The Scythe Ninja mini heat sink allows you to run either 80 or 92mm fans depending on whether you prefer near silent operation or a little extra performance. It's also pretty cool (pardon the pun) that you can place the fans anywhere on the sides of the heat sink that you want.

Scythe Ninja mini with fan attached Front view with attached fan
Side view with attached fan

You can also see from the above (right) image that the Ninja Mini has a very well lapped Aluminium base. I'm guessing that Scythe have opted for Aluminium in order to cut down on both weight and overall cost of the product.

Scythe Ninja mini lapped base

Let's head over the page to see how easily the Scythe Ninja Mini is to install...
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Most Recent Comments

04-12-2007, 06:02:25

Seems to have more than a few references to Scythe Kama Cross rather than Mini Ninja (I guess cut'n'past review format) incl. the award "Today I have decided to award the Scythe Kama Cross CPU cooler Overclock3D's "Recommended' award for its performance in todays review." Quote

04-12-2007, 06:09:49

Woops my apologies...fixed :iamwithstQuote

04-12-2007, 07:54:57

i have one of those too!

lovly piece of kit, and i've fitted it in a HTPC too

and for anyone wanting to get one but think you might cut your fingers into million pieces.

you simply dont place your fingers where the push pins are, get a flat head screw driver, go from the top of the cooler, on all 4 corners there is a slot on those fins where you can see the push pin from the top.

on those push pins, theres a groove on top, simply use flat head screw driver, push it down till 'click', job done.

same as for unlocking the pin to remove, use flat head screw driver, twist it, and pull off.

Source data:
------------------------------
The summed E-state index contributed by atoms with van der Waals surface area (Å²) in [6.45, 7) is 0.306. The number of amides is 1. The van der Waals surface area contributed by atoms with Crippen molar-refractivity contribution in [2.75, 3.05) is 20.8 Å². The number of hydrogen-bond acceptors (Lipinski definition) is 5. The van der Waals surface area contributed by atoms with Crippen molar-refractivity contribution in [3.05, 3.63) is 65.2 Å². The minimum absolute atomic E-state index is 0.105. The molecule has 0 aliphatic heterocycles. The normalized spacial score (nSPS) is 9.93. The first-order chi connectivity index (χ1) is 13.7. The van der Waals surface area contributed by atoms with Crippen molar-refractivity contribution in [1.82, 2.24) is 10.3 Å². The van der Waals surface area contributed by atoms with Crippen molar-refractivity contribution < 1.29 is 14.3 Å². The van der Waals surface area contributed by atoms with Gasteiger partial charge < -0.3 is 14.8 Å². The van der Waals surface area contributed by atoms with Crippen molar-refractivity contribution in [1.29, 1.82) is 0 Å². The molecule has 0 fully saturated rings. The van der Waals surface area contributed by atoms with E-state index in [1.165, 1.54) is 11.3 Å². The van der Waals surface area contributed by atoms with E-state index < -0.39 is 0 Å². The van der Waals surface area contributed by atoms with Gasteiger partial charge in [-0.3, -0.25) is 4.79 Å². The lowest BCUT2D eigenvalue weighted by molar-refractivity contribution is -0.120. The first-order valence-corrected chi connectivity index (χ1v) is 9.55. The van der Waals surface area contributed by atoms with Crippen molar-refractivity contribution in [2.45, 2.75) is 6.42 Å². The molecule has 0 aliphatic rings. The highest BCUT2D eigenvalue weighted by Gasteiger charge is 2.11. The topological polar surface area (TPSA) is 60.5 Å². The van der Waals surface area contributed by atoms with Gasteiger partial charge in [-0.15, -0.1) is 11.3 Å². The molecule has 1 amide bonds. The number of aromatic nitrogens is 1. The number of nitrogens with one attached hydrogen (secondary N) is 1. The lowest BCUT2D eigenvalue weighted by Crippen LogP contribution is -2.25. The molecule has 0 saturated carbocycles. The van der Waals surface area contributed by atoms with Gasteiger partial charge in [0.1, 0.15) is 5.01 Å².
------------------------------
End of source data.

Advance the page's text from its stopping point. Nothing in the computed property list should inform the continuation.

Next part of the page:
pic of it fitted inside a HTPC (excues the 'cable managment')


04-12-2007, 08:07:04

What the fudge ! weihk u just scared the heck out of me with the cableness !

Don`t like 775 twisty clip in thingies >.<

Anywho, nice review m8, looks like a great choice for htpc or even a regular pc if u`r scared of heights.

Don`t personally like the price, I think Scythe products are overpriced in the UK in general tho. Imo.

Took a note of the 775 retention bracket, and I notice they`ve stripped the curves from the central section. This is a good thing, I`ve just had to hack a section away on one due to caps.Quote

04-12-2007, 10:21:27

Mr. Smith
Nice job fella, well written as usual

One thing though, I really think graphs should start from zero (the noise level graph), I find those styles of graphs to be misleading at first glance. Often people see a graph; higher is better 'woah, that one is loads better' when in reality the difference is small.

Obvously this is my personal opinion, not sure how other people feel but whenever I see this type of graph used on review sites I instantly become suspicous, as if the site was trying to mislead the reader (not that you would ever do that mate).Quote